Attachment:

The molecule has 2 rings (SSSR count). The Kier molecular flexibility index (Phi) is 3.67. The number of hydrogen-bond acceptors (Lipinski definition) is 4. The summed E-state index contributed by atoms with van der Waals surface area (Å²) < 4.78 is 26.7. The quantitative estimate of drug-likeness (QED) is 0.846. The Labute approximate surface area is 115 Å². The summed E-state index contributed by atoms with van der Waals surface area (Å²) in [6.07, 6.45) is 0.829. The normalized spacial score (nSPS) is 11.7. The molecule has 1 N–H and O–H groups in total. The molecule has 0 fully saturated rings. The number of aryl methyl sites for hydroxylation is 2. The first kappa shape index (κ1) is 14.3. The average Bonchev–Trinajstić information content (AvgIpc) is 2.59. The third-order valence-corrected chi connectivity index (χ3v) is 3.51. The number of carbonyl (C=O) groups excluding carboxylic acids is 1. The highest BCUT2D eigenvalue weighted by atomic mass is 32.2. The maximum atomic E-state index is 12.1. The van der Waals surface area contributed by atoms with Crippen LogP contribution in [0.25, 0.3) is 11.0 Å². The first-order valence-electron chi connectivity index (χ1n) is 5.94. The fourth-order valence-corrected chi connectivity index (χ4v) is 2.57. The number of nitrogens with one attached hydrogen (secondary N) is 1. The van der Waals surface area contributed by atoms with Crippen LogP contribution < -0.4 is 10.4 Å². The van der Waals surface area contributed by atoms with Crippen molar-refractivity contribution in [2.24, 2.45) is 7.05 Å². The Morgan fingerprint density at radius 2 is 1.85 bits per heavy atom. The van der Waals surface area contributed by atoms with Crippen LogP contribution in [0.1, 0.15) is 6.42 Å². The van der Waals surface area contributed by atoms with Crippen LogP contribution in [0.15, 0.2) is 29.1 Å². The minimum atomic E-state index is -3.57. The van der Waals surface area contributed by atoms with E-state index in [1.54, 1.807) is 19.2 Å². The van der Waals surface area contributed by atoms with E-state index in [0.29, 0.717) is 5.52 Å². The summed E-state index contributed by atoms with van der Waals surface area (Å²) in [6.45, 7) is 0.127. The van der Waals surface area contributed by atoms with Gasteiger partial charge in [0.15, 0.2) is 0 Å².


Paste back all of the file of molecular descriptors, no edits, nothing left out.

The molecule has 2 rings (SSSR count). The Kier molecular flexibility index (Phi) is 3.67. The number of hydrogen-bond acceptors (Lipinski definition) is 4. The summed E-state index contributed by atoms with van der Waals surface area (Å²) < 4.78 is 26.7. The quantitative estimate of drug-likeness (QED) is 0.846. The Labute approximate surface area is 115 Å². The summed E-state index contributed by atoms with van der Waals surface area (Å²) in [6.07, 6.45) is 0.829. The normalized spacial score (nSPS) is 11.7. The molecule has 1 N–H and O–H groups in total. The molecule has 0 fully saturated rings. The number of aryl methyl sites for hydroxylation is 2. The first kappa shape index (κ1) is 14.3. The average Bonchev–Trinajstić information content (AvgIpc) is 2.59. The third-order valence-corrected chi connectivity index (χ3v) is 3.51. The number of carbonyl (C=O) groups excluding carboxylic acids is 1. The highest BCUT2D eigenvalue weighted by atomic mass is 32.2. The maximum atomic E-state index is 12.1. The van der Waals surface area contributed by atoms with Crippen LogP contribution in [0.25, 0.3) is 11.0 Å². The first-order valence-electron chi connectivity index (χ1n) is 5.94. The fourth-order valence-corrected chi connectivity index (χ4v) is 2.57. The number of nitrogens with one attached hydrogen (secondary N) is 1. The van der Waals surface area contributed by atoms with Crippen LogP contribution < -0.4 is 10.4 Å². The van der Waals surface area contributed by atoms with Crippen molar-refractivity contribution in [2.24, 2.45) is 7.05 Å². The Morgan fingerprint density at radius 2 is 1.85 bits per heavy atom. The van der Waals surface area contributed by atoms with Crippen LogP contribution in [0.1, 0.15) is 6.42 Å². The van der Waals surface area contributed by atoms with Crippen LogP contribution in [0.15, 0.2) is 29.1 Å². The minimum atomic E-state index is -3.57. The van der Waals surface area contributed by atoms with E-state index in [1.54, 1.807) is 19.2 Å². The van der Waals surface area contributed by atoms with E-state index in [0.29, 0.717) is 5.52 Å². The summed E-state index contributed by atoms with van der Waals surface area (Å²) in [6.45, 7) is 0.127. The van der Waals surface area contributed by atoms with Gasteiger partial charge in [0.15, 0.2) is 0 Å².